Anna Maria Łuczak’s works also have a post-internet theme. In 2016, at the Warsaw-based gallery lokal_30, she presented her work Magic Mud Mask. In the gallery, the artist presented video art in which she puts on a clay mask while the screen placed next to the ongoing cosmetic treatment from time to time displays slogans encouraging political activity. Bathroom towels were placed adjacent to the screen, with testimonies of the protests of the Turkish community against Erdoğan’s rule printed on them. White, fluffy towels with pink inscriptions were a perfect addition to the aesthetics of the beauty vlogs. Anna Maria Łuczak comments on her work as follows:
In my new installation, I draw on the aesthetics of the cosmetic tutorials available on YouTube to show the individual in the broader context of current social and historical events.
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By using images circulating on the Internet in her video works, Anna Maria Łuczak transfers them from their basic cultural background and then recontextualises them in the face of phenomena such as activism. In the case of this installation, the online world became a tool for creating an artistic narrative and an attempt to diagnose the political situation when the physical and virtual plane of activism began to permeate.
Since September 2018, together with Angelica Falkeling, she has been running the Emotional Channel lifestyle project in which she discusses various dimensions of the precariat and unequal working conditions. The idea behind Emotional Channel is to make works available for free, through social media platforms such as Instagram and YouTube, and to create an impression of ‘authenticity and naturalness’ similar to the techniques used in influencer marketing. Fragments of documents, personal anecdotes, podcasts, porcelain and clothes promoted by Emotional Channel also build a specific narrative based on internet personas created by the artists. The project is also accompanied by performances, such as a poetry reading staged in Albert Heijn, a chain of Dutch supermarkets.
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In Emotional Channel, Anna Maria Łuczak focuses on the issues related to economy and art, and first of all on the economic situation of creators of culture. Undoubtedly, artists are one of the lowest-earning social groups in relation to their education or cultural capital. The project oscillates around questions about the possibility of stabilisation in the artist’s work and strategies of dealing with precarity. Here, the term precariat is understood as a social category or class whose lack of life stability or social security results from the nature of the performed work.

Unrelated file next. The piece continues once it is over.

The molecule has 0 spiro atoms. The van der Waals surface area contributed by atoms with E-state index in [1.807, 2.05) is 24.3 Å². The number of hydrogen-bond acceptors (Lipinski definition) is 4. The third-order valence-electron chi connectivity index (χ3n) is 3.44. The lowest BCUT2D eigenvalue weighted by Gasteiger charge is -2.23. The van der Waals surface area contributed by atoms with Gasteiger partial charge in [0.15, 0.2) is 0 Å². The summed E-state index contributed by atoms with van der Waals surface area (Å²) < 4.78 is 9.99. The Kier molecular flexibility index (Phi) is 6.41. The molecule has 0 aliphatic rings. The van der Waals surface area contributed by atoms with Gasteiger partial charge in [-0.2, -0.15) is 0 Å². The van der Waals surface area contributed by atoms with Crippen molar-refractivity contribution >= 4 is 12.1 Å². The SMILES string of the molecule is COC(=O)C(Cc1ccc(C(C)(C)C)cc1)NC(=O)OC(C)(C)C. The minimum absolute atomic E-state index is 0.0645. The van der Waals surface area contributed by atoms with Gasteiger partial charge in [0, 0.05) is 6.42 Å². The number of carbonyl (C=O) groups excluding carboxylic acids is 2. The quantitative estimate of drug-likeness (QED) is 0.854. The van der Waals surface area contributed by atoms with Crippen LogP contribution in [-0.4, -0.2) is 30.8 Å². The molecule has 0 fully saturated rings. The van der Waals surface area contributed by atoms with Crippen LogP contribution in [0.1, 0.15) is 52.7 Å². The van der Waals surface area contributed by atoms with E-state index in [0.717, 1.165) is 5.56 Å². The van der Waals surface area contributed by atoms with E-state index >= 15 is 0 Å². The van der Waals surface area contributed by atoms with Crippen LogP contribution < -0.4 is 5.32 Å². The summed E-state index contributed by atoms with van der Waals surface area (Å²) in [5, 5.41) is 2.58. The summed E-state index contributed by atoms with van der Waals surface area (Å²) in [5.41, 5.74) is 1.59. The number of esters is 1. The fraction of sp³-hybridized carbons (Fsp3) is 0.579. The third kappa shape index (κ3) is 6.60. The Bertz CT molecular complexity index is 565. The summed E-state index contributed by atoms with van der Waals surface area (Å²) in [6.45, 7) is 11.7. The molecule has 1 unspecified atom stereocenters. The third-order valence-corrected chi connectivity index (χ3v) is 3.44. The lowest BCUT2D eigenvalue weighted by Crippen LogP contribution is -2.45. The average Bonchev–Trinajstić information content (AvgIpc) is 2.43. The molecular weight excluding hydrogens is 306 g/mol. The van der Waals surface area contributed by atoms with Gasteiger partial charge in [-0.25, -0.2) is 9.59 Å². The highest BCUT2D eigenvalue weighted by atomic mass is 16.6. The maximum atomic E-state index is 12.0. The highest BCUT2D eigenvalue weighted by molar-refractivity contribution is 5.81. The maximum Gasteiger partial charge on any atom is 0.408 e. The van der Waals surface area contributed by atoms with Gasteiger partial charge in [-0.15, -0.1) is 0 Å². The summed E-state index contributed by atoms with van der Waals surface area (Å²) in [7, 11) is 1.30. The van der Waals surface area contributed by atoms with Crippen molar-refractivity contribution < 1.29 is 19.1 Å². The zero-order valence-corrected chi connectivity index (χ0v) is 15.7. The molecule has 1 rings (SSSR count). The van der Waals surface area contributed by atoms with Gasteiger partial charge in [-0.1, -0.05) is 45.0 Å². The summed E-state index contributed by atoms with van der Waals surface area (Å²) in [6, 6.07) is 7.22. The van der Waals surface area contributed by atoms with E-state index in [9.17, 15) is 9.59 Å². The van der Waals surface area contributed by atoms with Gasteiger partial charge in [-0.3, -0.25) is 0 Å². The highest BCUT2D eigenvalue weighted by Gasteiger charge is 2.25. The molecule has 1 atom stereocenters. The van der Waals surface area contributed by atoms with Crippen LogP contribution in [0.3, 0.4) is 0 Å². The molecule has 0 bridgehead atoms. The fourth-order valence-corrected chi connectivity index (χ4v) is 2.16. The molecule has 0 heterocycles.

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anna maria łuczak
The artist, together with Erika Roux, Marta Hryniuk, Nick Thomas and Sophie Bates, is also the co-founder of the WET cooperative in Rotterdam, which produces and distributes artistic films and videos. WET is also a curatorial and distribution platform, its members organise exhibitions, workshops and screenings, offering a new perspective on the medium of film.
Anna Maria Łuczak has taken part in many group and individual exhibitions, among others: Kunstvlai, Amsterdam (2012), BWA Zielona Góra (2014), AIR Jakobstad (2014), CSW Warszawa (2015), Swimming Pool, Sofia (2015) Lokal_30 (2016), BWA Lublin (2017), W139, Amsterdam (2017), Art Reception Point, Łódź (2017), Triennial, Orońsko (2017), Supermarket Art Fair, Stockholm (2018), Rib Rotterdam (2018), Tent, Rotterdam (2019).